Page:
Lena Dunham quietly shakes up the writing operation on 'Girls'
Lena Dunham, creator of the HBO series 'Girls,' has quietly shaken up the writing staff for her breakout comedy-drama about a group of young women making their way in New York.
Season 2 of the show, which has been hailed as a sort of modern-day "Sex and the City" for the striving 20-something set, is airing now with two episodes left to go. It was Dunham's second year working on "Girls" as a product of her own ideas, combined with input from film and television macher Judd Apatow, showrunner Jennie Konner, and a "writers' room," which generated many of the storylines and plot points.
But last fall, before the writers' room would have started gathering to help chart out season 3, Dunham did some house-cleaning: a number of the staff writers were let go, and there haven't been plans to replace them, sources with knowledge of the situation told Capital.
It's possible that Dunham wanted to rely more heavily on contributions from her more high-profile collaborators, such as Paul Simms, who was tapped as co-executive producer earlier this year. Apatow, who has been a mentor to Dunham, holds the title of executive producer, along with Dunham, Konner and Bruce Eric Kaplan.
"The approach to the third season is identical to our two previous seasons," an HBO spokesperson told Capital when reached for comment. "Our writers this year include Judd Apatow, Jenni Konner, Lena Dunham, Bruce Eric Kaplan, Murray Miller, Paul Simms, Sarah Heyward and, occasionally, Lena’s parents. We are very excited to get started on Season 3."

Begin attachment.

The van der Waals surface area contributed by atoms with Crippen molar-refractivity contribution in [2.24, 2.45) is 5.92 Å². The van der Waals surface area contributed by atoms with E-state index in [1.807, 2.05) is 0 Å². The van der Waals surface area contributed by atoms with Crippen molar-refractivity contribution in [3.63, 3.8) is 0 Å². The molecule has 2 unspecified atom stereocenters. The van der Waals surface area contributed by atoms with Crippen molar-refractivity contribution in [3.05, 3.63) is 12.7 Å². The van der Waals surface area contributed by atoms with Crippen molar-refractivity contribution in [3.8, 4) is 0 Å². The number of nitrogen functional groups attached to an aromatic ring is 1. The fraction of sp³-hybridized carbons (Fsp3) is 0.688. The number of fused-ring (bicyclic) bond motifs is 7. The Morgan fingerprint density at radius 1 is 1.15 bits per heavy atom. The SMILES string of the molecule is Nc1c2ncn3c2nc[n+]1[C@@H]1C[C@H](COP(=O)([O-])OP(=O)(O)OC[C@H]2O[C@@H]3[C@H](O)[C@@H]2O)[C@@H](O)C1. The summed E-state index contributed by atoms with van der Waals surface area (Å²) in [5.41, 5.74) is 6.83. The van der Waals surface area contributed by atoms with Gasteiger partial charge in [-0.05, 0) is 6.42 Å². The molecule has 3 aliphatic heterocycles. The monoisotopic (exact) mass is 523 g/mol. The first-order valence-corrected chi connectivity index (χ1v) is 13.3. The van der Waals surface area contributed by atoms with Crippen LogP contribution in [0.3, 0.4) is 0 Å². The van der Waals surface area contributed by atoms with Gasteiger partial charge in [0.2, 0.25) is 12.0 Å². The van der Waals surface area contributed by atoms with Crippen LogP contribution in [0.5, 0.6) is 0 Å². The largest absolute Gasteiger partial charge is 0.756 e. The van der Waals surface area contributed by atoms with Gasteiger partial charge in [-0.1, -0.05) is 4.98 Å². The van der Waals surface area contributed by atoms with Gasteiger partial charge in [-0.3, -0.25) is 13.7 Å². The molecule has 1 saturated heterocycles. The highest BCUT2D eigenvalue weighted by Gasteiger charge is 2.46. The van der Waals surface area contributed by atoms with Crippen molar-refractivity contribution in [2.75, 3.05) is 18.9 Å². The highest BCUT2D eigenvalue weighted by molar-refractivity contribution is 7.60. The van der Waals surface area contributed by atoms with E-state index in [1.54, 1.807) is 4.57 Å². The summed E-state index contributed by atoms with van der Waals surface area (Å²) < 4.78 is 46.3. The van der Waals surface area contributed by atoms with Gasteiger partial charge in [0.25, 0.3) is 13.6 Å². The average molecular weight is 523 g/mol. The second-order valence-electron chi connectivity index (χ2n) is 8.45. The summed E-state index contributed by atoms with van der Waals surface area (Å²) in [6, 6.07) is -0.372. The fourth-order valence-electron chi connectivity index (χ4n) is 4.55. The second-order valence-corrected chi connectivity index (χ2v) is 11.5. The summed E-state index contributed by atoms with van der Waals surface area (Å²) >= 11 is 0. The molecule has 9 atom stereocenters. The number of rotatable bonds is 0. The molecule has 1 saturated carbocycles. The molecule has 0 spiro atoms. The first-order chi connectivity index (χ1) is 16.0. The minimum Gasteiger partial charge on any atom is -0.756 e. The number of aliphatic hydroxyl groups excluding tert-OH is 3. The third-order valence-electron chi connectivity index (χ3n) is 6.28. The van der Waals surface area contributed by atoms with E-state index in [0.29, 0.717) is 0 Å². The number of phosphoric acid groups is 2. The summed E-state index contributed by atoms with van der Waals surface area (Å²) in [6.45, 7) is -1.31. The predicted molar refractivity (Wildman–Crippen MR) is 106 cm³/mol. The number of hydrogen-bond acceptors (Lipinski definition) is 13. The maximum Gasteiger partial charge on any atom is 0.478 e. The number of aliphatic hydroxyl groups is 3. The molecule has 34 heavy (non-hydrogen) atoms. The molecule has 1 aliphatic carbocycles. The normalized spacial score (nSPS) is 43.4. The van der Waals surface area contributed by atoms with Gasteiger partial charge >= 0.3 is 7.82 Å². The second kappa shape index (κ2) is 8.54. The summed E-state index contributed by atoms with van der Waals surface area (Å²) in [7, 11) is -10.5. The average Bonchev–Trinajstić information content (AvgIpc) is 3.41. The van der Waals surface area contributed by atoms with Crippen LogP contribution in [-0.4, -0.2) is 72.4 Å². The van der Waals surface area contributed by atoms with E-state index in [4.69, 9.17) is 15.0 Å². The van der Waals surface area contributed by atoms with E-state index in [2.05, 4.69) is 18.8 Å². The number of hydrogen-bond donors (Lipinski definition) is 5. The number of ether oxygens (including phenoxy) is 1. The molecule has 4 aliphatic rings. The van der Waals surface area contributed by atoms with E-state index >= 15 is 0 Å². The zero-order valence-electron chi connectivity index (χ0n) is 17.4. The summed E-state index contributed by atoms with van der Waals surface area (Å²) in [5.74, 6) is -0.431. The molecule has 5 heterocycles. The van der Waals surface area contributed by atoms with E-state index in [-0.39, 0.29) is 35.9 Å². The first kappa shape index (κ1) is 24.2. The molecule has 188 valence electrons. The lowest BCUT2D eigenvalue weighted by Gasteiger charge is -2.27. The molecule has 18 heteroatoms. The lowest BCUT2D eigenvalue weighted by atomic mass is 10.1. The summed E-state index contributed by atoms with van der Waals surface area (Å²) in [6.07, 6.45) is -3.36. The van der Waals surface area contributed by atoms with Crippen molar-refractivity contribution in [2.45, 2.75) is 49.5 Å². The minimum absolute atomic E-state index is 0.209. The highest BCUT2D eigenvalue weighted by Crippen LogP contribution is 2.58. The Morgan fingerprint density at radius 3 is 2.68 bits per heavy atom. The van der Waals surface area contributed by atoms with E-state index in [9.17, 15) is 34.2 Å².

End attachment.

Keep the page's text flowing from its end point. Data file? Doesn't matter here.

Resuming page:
It's not uncommon for a series creator to clean up shop from one season to the next, even when a show is doing very well. Matthew Weiner of "Mad Men" is known to do it, as is Aaron Sorkin, who made headlines last summer after reportedly firing the majority of writers behind season one of HBO's critically-panned cable news drama, "The Newsroom."
But the staff changing does seem to represent a shift for "Girls." Last spring, one of the show's writers, Deborah Schoeneman, described Dunham's approach to the writer's room in an interview with Capital:
"I think that what Lena and Jenni were interested in were writers who had a lot of real-life experience," said Schoeneman. "They were not interested in a lot of writers who had lots of credits. They were interested in getting a diverse group of people and people who had a lot of life experience, people who were interested in sharing their life experiences, who were oversharers, if you want."
The writers room at the bottom floor of the Apatower (and the constant email and conference-call system in place when they are not gathered together) are "places where people could be very comfortable telling some secret about themselves that would help write the characters," Schoeneman said.
The erstwhile staff writers for "Girls" who are not signed on for Season 3 include Schoeneman, who previously worked as a writer for "90210: The Next Generation" and as a reporter and editor at various publications, including The New York Observer and New York; Lesley Arfin, an author and former columnist for Vice magazine; and Steve Rubinshteyn, Dunham's former assistant.
Dunham is already at work on season 3, which HBO officially picked up in January.
"Girls" was nominated for four Emmys in September for its inaugural season, taking home the award for outstanding casting for a comedy series. It went on to win two Golden Globes earlier this year—for best comedy or musical and best actress (Dunham) in a comedy series—as well as a Writer's Guild of America award for best new series.